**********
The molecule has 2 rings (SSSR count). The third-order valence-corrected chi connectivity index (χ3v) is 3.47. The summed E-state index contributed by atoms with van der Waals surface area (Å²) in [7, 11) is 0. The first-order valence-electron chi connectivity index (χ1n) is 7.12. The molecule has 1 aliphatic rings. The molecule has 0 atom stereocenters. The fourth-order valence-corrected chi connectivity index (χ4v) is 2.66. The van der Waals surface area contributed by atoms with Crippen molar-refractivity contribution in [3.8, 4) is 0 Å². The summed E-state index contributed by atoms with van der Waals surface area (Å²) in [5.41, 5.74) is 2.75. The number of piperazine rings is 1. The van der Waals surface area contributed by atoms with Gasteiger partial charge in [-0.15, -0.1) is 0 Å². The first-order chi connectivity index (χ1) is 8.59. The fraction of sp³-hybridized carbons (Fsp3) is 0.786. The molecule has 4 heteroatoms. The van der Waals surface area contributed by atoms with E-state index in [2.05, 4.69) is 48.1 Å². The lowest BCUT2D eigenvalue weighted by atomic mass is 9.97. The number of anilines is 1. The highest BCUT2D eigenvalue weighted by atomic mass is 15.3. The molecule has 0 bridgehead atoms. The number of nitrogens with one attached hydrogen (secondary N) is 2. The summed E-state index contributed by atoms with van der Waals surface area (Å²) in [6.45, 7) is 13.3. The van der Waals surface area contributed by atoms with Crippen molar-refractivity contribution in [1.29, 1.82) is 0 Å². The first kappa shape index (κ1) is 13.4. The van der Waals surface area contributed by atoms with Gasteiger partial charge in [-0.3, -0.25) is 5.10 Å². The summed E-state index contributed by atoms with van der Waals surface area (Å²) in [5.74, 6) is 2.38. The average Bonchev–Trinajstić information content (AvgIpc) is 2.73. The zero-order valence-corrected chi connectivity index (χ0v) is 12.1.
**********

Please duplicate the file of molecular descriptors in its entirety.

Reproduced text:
The molecule has 2 rings (SSSR count). The third-order valence-corrected chi connectivity index (χ3v) is 3.47. The summed E-state index contributed by atoms with van der Waals surface area (Å²) in [7, 11) is 0. The first-order valence-electron chi connectivity index (χ1n) is 7.12. The molecule has 1 aliphatic rings. The molecule has 0 atom stereocenters. The fourth-order valence-corrected chi connectivity index (χ4v) is 2.66. The van der Waals surface area contributed by atoms with Crippen molar-refractivity contribution in [3.8, 4) is 0 Å². The summed E-state index contributed by atoms with van der Waals surface area (Å²) in [5.41, 5.74) is 2.75. The number of piperazine rings is 1. The van der Waals surface area contributed by atoms with Gasteiger partial charge in [-0.15, -0.1) is 0 Å². The first-order chi connectivity index (χ1) is 8.59. The fraction of sp³-hybridized carbons (Fsp3) is 0.786. The molecule has 4 heteroatoms. The van der Waals surface area contributed by atoms with E-state index in [2.05, 4.69) is 48.1 Å². The lowest BCUT2D eigenvalue weighted by atomic mass is 9.97. The number of anilines is 1. The highest BCUT2D eigenvalue weighted by atomic mass is 15.3. The molecule has 0 bridgehead atoms. The number of nitrogens with one attached hydrogen (secondary N) is 2. The summed E-state index contributed by atoms with van der Waals surface area (Å²) in [6.45, 7) is 13.3. The van der Waals surface area contributed by atoms with Crippen molar-refractivity contribution in [1.29, 1.82) is 0 Å². The first kappa shape index (κ1) is 13.4. The van der Waals surface area contributed by atoms with Gasteiger partial charge in [-0.3, -0.25) is 5.10 Å². The summed E-state index contributed by atoms with van der Waals surface area (Å²) in [5.74, 6) is 2.38. The average Bonchev–Trinajstić information content (AvgIpc) is 2.73. The zero-order valence-corrected chi connectivity index (χ0v) is 12.1.